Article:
By Ilona Bray
Living in West Oakland, a tough, low-income neighborhood, Brahm saw how hard it was to buy healthy food. Local stores sold mostly junk food, plus the occasional floppy old carrot. His neighbors’ health problems, like diabetes and obesity, showed the effects. In 2002 he founded the nonprofit organization People’s Grocery, where he now serves as executive director. One of the organization’s main projects is to grow food in community gardens, then sell it locally at affordable prices. It also holds camps and classes for adults and kids
on gardening, cooking, nutrition, youth leadership, and more.
IndyKids: As a kid, did you ever imagine you’d someday work on food issues?
Brahm Ahmadi: My grandfather was a farmer in Iowa, and my mother was an avid gardener who made us work in her garden every Saturday. I enjoyed being out in the dirt and working with plants, but figured it was just a hobby. It’s great being able to turn it into my work.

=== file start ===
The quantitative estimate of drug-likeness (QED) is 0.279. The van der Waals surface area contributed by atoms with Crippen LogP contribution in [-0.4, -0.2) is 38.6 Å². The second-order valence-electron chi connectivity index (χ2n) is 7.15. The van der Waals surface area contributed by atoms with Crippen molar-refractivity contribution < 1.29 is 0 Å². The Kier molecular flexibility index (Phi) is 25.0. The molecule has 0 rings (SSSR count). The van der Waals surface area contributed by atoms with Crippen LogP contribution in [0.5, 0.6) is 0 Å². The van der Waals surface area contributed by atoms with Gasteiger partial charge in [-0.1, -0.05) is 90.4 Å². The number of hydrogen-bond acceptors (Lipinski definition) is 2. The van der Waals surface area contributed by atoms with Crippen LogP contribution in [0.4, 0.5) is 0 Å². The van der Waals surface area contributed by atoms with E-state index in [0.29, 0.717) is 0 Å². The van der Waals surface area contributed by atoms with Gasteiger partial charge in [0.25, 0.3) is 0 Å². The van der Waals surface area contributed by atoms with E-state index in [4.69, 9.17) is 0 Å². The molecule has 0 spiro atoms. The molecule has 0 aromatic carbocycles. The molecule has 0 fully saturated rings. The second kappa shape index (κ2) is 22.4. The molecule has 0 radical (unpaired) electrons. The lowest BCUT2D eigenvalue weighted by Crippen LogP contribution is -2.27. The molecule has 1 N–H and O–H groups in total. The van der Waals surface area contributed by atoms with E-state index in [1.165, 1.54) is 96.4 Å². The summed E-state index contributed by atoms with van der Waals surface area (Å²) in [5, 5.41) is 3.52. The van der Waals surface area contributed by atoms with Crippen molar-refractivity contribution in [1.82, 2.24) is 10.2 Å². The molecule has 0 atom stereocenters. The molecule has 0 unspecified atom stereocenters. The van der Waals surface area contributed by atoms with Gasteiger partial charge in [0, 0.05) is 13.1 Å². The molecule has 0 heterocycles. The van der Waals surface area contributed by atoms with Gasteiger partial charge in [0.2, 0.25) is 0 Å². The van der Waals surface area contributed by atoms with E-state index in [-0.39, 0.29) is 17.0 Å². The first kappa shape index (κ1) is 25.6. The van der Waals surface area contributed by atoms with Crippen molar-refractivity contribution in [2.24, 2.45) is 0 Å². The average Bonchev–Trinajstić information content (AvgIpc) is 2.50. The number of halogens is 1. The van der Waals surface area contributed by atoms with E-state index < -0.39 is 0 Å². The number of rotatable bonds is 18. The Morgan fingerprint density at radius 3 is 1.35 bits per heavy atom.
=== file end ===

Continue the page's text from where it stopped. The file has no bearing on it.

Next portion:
IK: How does your work let you bring about change in the world?
BA: I believe in “food justice”—that everyone, no matter where they live or how much money they earn, should have access to healthy food. We create a fairer food environment right where people live.
IK: What part of your job do you like best?
BA: It’s fun to watch someone who was addicted to junk food discover how delicious a fresh-picked piece of fruit or carrot can be.
IK: Any tips for kids interested in doing similar work?
BA: Do what you believe in and be ready to learn as you go. We didn’t know how to run an organization when we started, but were amazed at how many people wanted to support a good effort.
For more information: See www.peoplesgrocery.org.